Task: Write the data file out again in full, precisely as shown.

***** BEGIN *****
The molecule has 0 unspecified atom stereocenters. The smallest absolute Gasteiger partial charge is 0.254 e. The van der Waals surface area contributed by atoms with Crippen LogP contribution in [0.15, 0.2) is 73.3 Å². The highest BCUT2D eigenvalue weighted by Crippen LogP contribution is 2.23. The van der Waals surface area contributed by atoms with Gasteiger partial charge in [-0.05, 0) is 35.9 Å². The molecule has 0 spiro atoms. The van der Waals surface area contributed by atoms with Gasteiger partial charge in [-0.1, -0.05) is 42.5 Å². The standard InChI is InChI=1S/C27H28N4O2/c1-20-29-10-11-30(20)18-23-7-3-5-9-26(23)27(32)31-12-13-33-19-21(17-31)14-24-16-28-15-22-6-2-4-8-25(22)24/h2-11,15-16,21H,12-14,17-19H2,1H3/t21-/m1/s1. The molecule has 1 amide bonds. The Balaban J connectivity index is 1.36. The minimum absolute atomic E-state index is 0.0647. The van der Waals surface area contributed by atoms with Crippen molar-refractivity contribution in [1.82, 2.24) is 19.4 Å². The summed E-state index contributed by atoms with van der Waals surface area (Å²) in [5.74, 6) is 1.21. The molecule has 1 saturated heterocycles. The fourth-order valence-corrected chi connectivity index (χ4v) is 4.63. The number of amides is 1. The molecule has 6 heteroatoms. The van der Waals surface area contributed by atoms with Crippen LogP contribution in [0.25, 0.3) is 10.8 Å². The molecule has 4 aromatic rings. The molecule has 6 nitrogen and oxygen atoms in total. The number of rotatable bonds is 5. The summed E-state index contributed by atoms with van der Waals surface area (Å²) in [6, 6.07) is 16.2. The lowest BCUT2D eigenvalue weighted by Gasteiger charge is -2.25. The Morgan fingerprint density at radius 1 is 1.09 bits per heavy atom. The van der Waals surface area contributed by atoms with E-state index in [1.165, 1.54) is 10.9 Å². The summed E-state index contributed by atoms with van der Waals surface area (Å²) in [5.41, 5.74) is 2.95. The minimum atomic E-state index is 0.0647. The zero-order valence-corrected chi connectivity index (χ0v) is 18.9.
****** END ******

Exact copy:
The molecule has 0 unspecified atom stereocenters. The smallest absolute Gasteiger partial charge is 0.254 e. The van der Waals surface area contributed by atoms with Crippen LogP contribution in [0.15, 0.2) is 73.3 Å². The highest BCUT2D eigenvalue weighted by Crippen LogP contribution is 2.23. The van der Waals surface area contributed by atoms with Gasteiger partial charge in [-0.05, 0) is 35.9 Å². The molecule has 0 spiro atoms. The van der Waals surface area contributed by atoms with Gasteiger partial charge in [-0.1, -0.05) is 42.5 Å². The standard InChI is InChI=1S/C27H28N4O2/c1-20-29-10-11-30(20)18-23-7-3-5-9-26(23)27(32)31-12-13-33-19-21(17-31)14-24-16-28-15-22-6-2-4-8-25(22)24/h2-11,15-16,21H,12-14,17-19H2,1H3/t21-/m1/s1. The molecule has 1 amide bonds. The Balaban J connectivity index is 1.36. The minimum absolute atomic E-state index is 0.0647. The van der Waals surface area contributed by atoms with Crippen molar-refractivity contribution in [1.82, 2.24) is 19.4 Å². The summed E-state index contributed by atoms with van der Waals surface area (Å²) in [5.74, 6) is 1.21. The molecule has 1 saturated heterocycles. The fourth-order valence-corrected chi connectivity index (χ4v) is 4.63. The number of amides is 1. The molecule has 6 heteroatoms. The van der Waals surface area contributed by atoms with Crippen LogP contribution in [0.25, 0.3) is 10.8 Å². The molecule has 4 aromatic rings. The molecule has 6 nitrogen and oxygen atoms in total. The number of rotatable bonds is 5. The summed E-state index contributed by atoms with van der Waals surface area (Å²) in [6, 6.07) is 16.2. The lowest BCUT2D eigenvalue weighted by Gasteiger charge is -2.25. The Morgan fingerprint density at radius 1 is 1.09 bits per heavy atom. The van der Waals surface area contributed by atoms with E-state index in [1.165, 1.54) is 10.9 Å². The summed E-state index contributed by atoms with van der Waals surface area (Å²) in [5.41, 5.74) is 2.95. The minimum atomic E-state index is 0.0647. The zero-order valence-corrected chi connectivity index (χ0v) is 18.9.